Horror Stories of Pets and Airlines

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pets and airlinesNo one feels entirely comfortable when they have to send their pets to the airline cargo for a long flight. We have no idea what’s going on below our feet. Is it bumpy? Loud? Hot. Cold? Are our pets sleeping, freaking out, thinking we’ve left them? But it’s something we have little choice in. We can’t take our dogs and cats with us on our laps, but we want them to come with us to wherever it is we’re headed (or returning to).

While the vast major of animals survive this stressful ordeal unscathed, there are plenty of horror stories out there that may make you think twice about allowing your beloved pet to board a plane with you.

“The airline killed my cat”

Preeti Varma recently got engaged, and had finalized all the paperwork to bring her cat, James Dean, to Singapore (where she moved with her fiancé) from India, where she’s originally from.

The cat never made it on the plane.

Varma was flying with Jet Airways, Ltd., and before boarding, was approached by an employee who said her cat cage was empty. Preeti claims she took extra efforts to ensure James Dean’s carrier was secure, but somehow, before the cat was loaded on the plane, the cage opened, and James Dean leapt onto the tarmac. Video footage shows the cat being run over by a vehicle. The video then shows the cat, barely alive, being picked up from her neck by a garbage disposal man and tossed back into the crate.

While there remains many questions of who is to blame for this incident (some evidence suggests the cat pushed the gate of her crate open, while Varma insists the crate was likely mishandled), one of the most disturbing elements, according to Varma, was how the employees handled the situation. Varma learned about her cat’s death with a simple: “The cage is empty. The cat is no more.” Employees then tried to rush her out of the airport as she demanded to see video footage.

Bea makes three tragedy

Supermodel Maggie Rizer used to have a blog titled Bea Makes Three, in honor of her Golden Retriever, Beatrice.

This past September, Beatrice died while in flight with United Airlines, on route to San Francisco from New York.

Again, there is debate on if the airline truly was negligent in this case, but one of the most concerning factors was the lack of empathy by airline employees. “One of them is dead,” Rizer claims she was told when she went to receive her two dogs from the cargo terminal.

Even more concerning is that airline employees lied about Beatrice’s whereabouts, according to Rizer. She demanded to see her dog, but was told the dog was sent away for an autopsy. Rizer was upset that she’d not be allowed to choose who performed the autopsy, then discovered a few hours later that Beatrice had been at the airport the entire time.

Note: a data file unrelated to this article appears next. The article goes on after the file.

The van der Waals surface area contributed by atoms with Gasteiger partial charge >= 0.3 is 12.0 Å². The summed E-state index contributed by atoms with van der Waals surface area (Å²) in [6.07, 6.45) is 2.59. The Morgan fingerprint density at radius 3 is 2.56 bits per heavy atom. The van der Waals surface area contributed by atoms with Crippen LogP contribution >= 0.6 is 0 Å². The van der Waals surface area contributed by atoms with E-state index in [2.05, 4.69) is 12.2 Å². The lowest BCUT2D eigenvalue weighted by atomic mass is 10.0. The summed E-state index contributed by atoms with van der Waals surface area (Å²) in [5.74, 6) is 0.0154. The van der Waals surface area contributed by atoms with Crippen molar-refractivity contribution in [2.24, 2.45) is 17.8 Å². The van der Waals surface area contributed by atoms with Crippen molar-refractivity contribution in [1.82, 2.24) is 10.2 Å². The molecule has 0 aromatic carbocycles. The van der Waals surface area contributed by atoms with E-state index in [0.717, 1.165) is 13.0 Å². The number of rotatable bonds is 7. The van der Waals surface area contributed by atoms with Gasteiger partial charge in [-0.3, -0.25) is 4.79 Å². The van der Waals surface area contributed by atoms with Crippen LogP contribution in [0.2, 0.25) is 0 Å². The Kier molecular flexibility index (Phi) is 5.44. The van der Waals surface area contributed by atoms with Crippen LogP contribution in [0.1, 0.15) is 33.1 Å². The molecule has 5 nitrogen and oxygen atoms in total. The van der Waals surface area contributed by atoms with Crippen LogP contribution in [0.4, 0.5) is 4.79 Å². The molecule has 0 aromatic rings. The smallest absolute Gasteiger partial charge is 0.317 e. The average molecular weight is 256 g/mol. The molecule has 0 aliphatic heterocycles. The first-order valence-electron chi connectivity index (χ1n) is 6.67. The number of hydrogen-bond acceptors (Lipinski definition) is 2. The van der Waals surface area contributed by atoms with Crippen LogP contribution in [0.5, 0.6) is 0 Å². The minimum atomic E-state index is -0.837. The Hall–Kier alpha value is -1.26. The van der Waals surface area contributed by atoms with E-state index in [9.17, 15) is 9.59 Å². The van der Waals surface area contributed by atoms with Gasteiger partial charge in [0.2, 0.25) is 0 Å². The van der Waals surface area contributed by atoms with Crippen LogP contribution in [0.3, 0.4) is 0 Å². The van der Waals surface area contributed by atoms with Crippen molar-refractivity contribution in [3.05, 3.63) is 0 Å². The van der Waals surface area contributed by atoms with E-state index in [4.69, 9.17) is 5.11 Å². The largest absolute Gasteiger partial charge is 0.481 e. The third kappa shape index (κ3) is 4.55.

“Over the next two hours the supervisor’s lie unraveled as it became clear that Bea was right behind a closed door the whole time and he had been discussing how to handle the potential liability with his boss who had left and sticking to the divert and stall tactic that they had been taught,” Rizer writes in her blog.

An autopsy by Rizer’s vet showed Beatrice died of heatstroke.

The dangers of flying

In 2010, seven puppies were found on an American Airlines flight. The flight was targeted for Chicago, but was delayed for an hour in Tulsa. American Airlines protocol declares it will not carry warm-blooded animals if the actual or forecast temperature will exceed 85 degrees, but the temperature in Tulsa that morning reached 86 degrees by 7 a.m.

Heatstroke is a common cause of death for animals flying on planes. The cargo area that carries animals are climate-controlled, but delays that require the planes to power down can affect that temperature. Rizer claims that the powering-down of her plane was the cause of Beatrice’s death.

Aside from heatstroke, certain dogs are at greater risk of being hurt, or dying, while in flight. The department of transportation says that short-faced dogs such as pugs and bulldogs made up nearly half of the 122 dogs that died during US flights over a five-year period. These dogs are more susceptible to breathing problems.

Facing the risk

We all know that flying is far safer than riding in a car, but that doesn’t stop many of us from clutching our armrests and holding our breath as we take off on an airplane. It’s still a risk, because an airplane crash is far more likely to kill you than a car crash. But we take this risk because we have to, or because we want to. The same goes for our pets. We know it’s a risk to fly them on a plane, but sometimes we believe there is no other option.

If you’re going to fly your pet on a plane, make sure he or she is in tip-top shape. If your dog is excitable by nature, being on a plane might be deadly for him. Getting too excited could easily lead to heatstroke.

Also, if possible, minimize layovers and transfers. Choose a flight that offers direct service from point A to point B.

Lastly, shop around for the best airline. Ask friends and family members about their experiences, and search online. You may also want to check out Flypets.com. They arrange pet travel to and from most of the major airports in the US.